For this particular section of your work, I just want to point out that you have included contradictory information. The diagram suggests that a front-surface reflected photon would move 3 feet from the glass in the time it takes a back-surface reflected photon to traverse the glass in both directions. The text says the front-surface reflected photon will be 6 feet from the glass, rather than 3 feet, because the speed of light in glass is only 1/3 the speed in air. For typical glass the speed of light is close to 2/3 the speed in air; the diagram has the correct information, but the text is incorrect.

2. You are correct. As I pointed out in response to a similar comment of yours about this 1/3 speed error of mine that it is a serious error on my part and I’ve reconstructed how it came about. I knew and wrote down that the speed of light was “1/3 less in glass” than in a vacuum but then used 1/3 to refer to the speed itself, losing the “less” part. I will find time to correct the mistake here and in other places I might have used it.

I’ve noted an error on this very topic in another post in a diagram as well.

I hope readers will read the comments and adjust their thoughts in the interim.

Thank you for pointing this out to me.

3. Oh, and both the diagram and the text are wrong.

The diagram refers to 3 feet before the photon reaches the other side of the glass, implying the far side where it is shown in the diagram. The text refers to 6 feet before the photon could return to the near side. Same thing, both wrong.

• OlderDan

You are right; they are both wrong. I failed to notice the disconnect between the phrases “other side of the glass” in the diagram, and “return to the near side” in the text. The diagram would be OK if it were talking about the round trip of the “copy photon” covering a distance of two feet at a speed of 2/3 c, while the primary photon moves 3 feet at speed c.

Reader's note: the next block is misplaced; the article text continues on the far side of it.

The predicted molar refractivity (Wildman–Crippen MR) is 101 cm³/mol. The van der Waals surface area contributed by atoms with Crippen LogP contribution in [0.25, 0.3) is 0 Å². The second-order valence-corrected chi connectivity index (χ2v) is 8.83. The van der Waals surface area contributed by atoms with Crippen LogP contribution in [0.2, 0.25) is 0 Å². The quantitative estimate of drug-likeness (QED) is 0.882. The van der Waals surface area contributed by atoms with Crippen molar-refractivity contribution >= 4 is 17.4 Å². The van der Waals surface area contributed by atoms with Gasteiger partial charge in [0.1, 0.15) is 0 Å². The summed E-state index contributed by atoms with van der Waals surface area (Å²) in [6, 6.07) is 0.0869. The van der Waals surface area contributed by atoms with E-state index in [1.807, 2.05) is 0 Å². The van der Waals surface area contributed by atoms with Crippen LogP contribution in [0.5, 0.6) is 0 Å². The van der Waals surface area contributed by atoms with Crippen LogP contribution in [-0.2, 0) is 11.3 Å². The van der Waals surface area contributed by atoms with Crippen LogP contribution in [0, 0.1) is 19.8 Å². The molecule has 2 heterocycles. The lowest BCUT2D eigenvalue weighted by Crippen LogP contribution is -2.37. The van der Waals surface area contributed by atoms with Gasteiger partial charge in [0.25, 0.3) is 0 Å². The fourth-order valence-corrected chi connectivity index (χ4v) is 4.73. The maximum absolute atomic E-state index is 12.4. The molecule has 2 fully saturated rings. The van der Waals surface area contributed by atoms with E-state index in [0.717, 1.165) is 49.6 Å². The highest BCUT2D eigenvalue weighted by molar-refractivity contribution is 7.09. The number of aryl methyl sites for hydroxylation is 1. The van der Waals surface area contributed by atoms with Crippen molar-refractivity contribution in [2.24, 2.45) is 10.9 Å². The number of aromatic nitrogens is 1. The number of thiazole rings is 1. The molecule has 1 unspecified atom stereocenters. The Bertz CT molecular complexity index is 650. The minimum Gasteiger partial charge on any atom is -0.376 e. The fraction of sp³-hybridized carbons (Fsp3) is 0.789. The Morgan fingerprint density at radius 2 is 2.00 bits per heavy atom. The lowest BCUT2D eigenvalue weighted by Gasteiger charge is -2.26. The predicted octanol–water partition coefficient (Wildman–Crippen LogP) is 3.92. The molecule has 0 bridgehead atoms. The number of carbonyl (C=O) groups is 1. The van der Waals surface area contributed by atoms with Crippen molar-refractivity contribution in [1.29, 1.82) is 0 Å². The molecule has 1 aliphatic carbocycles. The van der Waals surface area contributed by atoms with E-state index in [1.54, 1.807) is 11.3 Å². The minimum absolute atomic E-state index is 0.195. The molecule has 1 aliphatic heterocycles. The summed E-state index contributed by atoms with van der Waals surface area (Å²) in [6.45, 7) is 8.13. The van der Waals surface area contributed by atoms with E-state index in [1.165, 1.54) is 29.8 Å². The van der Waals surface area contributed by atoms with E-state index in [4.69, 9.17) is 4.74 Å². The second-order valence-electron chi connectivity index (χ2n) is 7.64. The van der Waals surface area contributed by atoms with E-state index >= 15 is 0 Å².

Still, if we think of a photon as a thing with no length (at least in free space), as you later describe it, we are still perplexed by the fact that a “copy photon” would not be able to detect the far surface before the original photon “knows” that it is supposed to reflect at the first surface. I am thinking about this notion of the “flat” photon, and hope to offer a comment to the article that focuses on the photon itself.

Your statement “However, the cancellation at ½ wavelength also works for individual photons for thick glass, and there seems to be no answer other than ‘quantum weirdness’. QED cannot explain it for single photons,” sent me off to look for some information on QED, which is a topic I probably knew more (but far from ALL) about in the distant past, but much of that knowledge has leaked away over many years of non-use. I managed to get a copy of Feynman’s very readable little book, based on a series of lectures for a general audience “QED: The Strange Theory of Light and Matter” in which he addresses this very problem. As I suspected, it turns out that QED has an explanation for this phenomenon. This does not separate it from the realm of ‘quantum weirdness’ of which you speak; weirdness is at the very heart of the theory of QED, and Feynman makes no bones about that.